Research Article Critique Assignment
(link 6) standards of adequacy for qualitative designs--case studies
Standards of Adequacy for
Qualitative Designs (i.e., case studies)
Quoted from McMillian, J. and Schumacher, S. (1997). Research in education: A conceptual introduction (4th edition), pp. 421 & 73-74. NY: HarpersCollins College Publishers.
Qualitative designs are judged by several criteria. Below are typical questions that researchers might ask of their designs or reviewers may use to critique a qualitative design.
Qualitative research designs are often difficult to judge because of the flexibility and emergent nature of the design. Designs, if really emergent and for discovery, will be modified as the study progresses. Many of the standards are related to data collection. See also the standards for Ethnographic Methodology.

Qualitative Designs (i.e., case studies)
1. Is the one phenomenon to be studied clearly articulated and delimited?
2. Is the purpose of the case study described?
3. Which purposeful sampling technique to identify information-rich cases will be used? Does the sampling strategy seem likely to obtain information-rich groups or cases? (Usually preliminary information is necessary before the sampling strategy can be chosen).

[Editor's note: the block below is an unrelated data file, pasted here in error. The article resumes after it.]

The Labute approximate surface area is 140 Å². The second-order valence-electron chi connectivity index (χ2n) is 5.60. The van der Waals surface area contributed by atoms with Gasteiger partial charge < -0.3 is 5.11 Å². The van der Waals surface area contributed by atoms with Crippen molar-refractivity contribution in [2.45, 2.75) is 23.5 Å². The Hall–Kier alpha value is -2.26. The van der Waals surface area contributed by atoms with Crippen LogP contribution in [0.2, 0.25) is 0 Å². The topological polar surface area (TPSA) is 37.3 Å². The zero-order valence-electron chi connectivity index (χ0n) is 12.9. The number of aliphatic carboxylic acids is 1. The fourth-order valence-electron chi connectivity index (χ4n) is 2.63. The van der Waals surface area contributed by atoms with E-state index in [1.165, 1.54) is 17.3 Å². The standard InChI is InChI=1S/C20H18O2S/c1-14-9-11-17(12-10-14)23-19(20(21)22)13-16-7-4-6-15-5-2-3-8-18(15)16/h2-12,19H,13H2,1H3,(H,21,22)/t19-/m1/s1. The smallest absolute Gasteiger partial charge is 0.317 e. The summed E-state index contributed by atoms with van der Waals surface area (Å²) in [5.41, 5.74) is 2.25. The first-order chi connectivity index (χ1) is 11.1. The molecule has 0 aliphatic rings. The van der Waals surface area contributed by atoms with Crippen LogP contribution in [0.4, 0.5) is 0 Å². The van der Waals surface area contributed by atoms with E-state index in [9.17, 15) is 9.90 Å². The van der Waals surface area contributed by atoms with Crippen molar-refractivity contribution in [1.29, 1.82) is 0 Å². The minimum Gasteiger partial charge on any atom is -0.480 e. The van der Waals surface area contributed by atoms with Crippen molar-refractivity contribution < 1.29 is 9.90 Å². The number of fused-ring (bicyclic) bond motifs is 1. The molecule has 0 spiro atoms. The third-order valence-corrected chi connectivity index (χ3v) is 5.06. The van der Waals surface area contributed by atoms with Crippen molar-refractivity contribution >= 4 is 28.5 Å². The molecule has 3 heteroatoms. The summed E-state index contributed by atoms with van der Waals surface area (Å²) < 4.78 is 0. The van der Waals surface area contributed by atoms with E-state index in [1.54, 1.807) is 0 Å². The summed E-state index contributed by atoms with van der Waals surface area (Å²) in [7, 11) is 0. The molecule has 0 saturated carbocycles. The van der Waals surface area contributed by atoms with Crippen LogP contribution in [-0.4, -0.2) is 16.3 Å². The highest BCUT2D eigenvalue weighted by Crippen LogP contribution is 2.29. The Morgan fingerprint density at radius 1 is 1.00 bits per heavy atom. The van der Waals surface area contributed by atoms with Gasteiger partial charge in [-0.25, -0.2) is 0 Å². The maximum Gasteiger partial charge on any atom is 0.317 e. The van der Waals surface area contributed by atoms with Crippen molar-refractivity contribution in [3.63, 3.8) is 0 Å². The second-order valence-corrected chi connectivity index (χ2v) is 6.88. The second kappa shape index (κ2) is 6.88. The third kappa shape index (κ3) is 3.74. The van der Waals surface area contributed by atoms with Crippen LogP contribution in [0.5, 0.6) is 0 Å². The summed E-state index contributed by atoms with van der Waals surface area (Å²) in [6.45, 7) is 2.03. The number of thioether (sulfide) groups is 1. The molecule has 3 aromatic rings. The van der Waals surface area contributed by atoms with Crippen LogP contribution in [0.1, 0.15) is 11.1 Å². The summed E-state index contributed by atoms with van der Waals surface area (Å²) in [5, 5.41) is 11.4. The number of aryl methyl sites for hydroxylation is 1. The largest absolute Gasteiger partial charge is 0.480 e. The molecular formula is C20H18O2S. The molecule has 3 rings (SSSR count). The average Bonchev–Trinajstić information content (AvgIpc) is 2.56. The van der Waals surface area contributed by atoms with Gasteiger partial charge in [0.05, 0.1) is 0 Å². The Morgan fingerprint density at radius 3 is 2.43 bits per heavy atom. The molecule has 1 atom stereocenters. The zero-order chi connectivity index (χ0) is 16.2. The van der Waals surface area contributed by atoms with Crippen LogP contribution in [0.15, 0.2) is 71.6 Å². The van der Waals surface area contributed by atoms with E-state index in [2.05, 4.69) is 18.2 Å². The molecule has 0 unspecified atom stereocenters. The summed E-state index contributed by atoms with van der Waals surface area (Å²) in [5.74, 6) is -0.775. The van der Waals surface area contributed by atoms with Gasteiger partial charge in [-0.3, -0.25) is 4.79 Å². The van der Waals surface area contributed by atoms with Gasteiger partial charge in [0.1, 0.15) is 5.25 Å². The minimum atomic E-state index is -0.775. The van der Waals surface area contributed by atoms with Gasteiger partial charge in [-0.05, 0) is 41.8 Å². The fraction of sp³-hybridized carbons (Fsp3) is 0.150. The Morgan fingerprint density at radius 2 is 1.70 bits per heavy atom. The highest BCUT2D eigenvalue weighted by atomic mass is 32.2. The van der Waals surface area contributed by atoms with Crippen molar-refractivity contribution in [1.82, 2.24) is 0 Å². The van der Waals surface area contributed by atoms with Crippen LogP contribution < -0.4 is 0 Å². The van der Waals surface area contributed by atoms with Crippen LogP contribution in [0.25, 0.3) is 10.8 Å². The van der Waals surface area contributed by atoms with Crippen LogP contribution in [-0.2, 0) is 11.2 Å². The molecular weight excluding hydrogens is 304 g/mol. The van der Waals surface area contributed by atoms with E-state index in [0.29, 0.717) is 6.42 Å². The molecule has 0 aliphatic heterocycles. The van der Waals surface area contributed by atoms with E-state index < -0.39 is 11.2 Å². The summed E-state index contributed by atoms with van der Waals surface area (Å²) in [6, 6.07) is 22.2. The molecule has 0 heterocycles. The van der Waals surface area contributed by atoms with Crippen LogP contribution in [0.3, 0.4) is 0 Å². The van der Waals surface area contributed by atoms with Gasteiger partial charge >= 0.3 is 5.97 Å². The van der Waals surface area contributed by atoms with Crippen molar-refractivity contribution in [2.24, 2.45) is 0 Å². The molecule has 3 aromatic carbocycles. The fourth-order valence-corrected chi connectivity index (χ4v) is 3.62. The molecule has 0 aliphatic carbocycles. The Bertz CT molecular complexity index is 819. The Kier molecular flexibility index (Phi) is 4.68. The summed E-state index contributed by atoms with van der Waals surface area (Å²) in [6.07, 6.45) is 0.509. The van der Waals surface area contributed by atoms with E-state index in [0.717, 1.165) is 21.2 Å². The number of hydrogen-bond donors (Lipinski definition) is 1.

4. Is the desired minimum sample size stated? Does the sample size seem logical to yield rich data about the phenomenon within a reasonable length or time?
5. Is the design presented in sufficient detail to enhance reliability--that is, is the planned researcher role, informant selection, social context, data collection and analysis strategies, and the analytical premises specified?
6. Which multiple data collection strategies are planned to increase the agreement on the description of the phenomenon between the researcher and participants? Does the researcher have knowledge and experience with the proposed strategies or has he or she done a preliminary study?
7. Does the design suggest the emergent nature of the study?
8. Which strategies does the researcher plan to employ to minimize potential bias and observer effect?
9. Which design components are included to encourage the usefulness and the logical extension of the findings?
10. Does the researcher specify how informal consent, confidentiality, anonymity, and other ethical principles will be handled in the field?